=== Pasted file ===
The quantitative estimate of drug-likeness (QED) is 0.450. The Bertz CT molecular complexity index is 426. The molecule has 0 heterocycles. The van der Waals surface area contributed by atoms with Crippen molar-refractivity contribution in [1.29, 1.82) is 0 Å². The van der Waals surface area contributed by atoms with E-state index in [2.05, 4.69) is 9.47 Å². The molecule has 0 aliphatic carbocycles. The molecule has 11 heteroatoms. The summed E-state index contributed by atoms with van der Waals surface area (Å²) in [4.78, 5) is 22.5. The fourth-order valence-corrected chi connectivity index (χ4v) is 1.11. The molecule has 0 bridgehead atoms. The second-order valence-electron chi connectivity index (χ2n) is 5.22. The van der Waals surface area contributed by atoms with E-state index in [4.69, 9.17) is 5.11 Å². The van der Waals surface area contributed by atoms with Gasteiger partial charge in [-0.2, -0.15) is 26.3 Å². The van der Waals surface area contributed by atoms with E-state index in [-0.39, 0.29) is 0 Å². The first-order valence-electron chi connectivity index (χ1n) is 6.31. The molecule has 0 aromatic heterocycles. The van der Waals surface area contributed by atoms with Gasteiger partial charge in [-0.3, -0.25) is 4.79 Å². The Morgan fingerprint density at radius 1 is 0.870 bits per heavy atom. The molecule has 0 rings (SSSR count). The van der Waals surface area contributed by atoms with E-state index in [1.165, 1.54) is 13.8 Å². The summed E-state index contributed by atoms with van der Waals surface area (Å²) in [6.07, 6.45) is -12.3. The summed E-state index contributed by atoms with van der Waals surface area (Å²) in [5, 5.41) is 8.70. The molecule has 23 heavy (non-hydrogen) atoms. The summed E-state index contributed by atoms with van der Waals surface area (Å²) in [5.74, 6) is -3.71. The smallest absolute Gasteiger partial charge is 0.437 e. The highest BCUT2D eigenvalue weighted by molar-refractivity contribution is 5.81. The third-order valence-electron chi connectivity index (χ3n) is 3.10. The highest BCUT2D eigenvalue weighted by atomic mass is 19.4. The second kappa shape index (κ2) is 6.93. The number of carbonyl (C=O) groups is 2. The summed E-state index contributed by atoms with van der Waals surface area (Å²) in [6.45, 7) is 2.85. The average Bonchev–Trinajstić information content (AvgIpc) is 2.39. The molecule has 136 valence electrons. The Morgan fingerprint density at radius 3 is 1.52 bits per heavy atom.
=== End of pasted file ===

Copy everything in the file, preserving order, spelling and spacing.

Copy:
The quantitative estimate of drug-likeness (QED) is 0.450. The Bertz CT molecular complexity index is 426. The molecule has 0 heterocycles. The van der Waals surface area contributed by atoms with Crippen molar-refractivity contribution in [1.29, 1.82) is 0 Å². The van der Waals surface area contributed by atoms with E-state index in [2.05, 4.69) is 9.47 Å². The molecule has 0 aliphatic carbocycles. The molecule has 11 heteroatoms. The summed E-state index contributed by atoms with van der Waals surface area (Å²) in [4.78, 5) is 22.5. The fourth-order valence-corrected chi connectivity index (χ4v) is 1.11. The molecule has 0 bridgehead atoms. The second-order valence-electron chi connectivity index (χ2n) is 5.22. The van der Waals surface area contributed by atoms with E-state index in [4.69, 9.17) is 5.11 Å². The van der Waals surface area contributed by atoms with Gasteiger partial charge in [-0.2, -0.15) is 26.3 Å². The van der Waals surface area contributed by atoms with E-state index in [-0.39, 0.29) is 0 Å². The first-order valence-electron chi connectivity index (χ1n) is 6.31. The molecule has 0 aromatic heterocycles. The van der Waals surface area contributed by atoms with Gasteiger partial charge in [-0.3, -0.25) is 4.79 Å². The Morgan fingerprint density at radius 1 is 0.870 bits per heavy atom. The molecule has 0 rings (SSSR count). The van der Waals surface area contributed by atoms with E-state index in [1.165, 1.54) is 13.8 Å². The summed E-state index contributed by atoms with van der Waals surface area (Å²) in [6.07, 6.45) is -12.3. The summed E-state index contributed by atoms with van der Waals surface area (Å²) in [5, 5.41) is 8.70. The molecule has 23 heavy (non-hydrogen) atoms. The summed E-state index contributed by atoms with van der Waals surface area (Å²) in [5.74, 6) is -3.71. The smallest absolute Gasteiger partial charge is 0.437 e. The highest BCUT2D eigenvalue weighted by molar-refractivity contribution is 5.81. The third-order valence-electron chi connectivity index (χ3n) is 3.10. The highest BCUT2D eigenvalue weighted by atomic mass is 19.4. The second kappa shape index (κ2) is 6.93. The number of carbonyl (C=O) groups is 2. The summed E-state index contributed by atoms with van der Waals surface area (Å²) in [6.45, 7) is 2.85. The average Bonchev–Trinajstić information content (AvgIpc) is 2.39. The molecule has 136 valence electrons. The Morgan fingerprint density at radius 3 is 1.52 bits per heavy atom.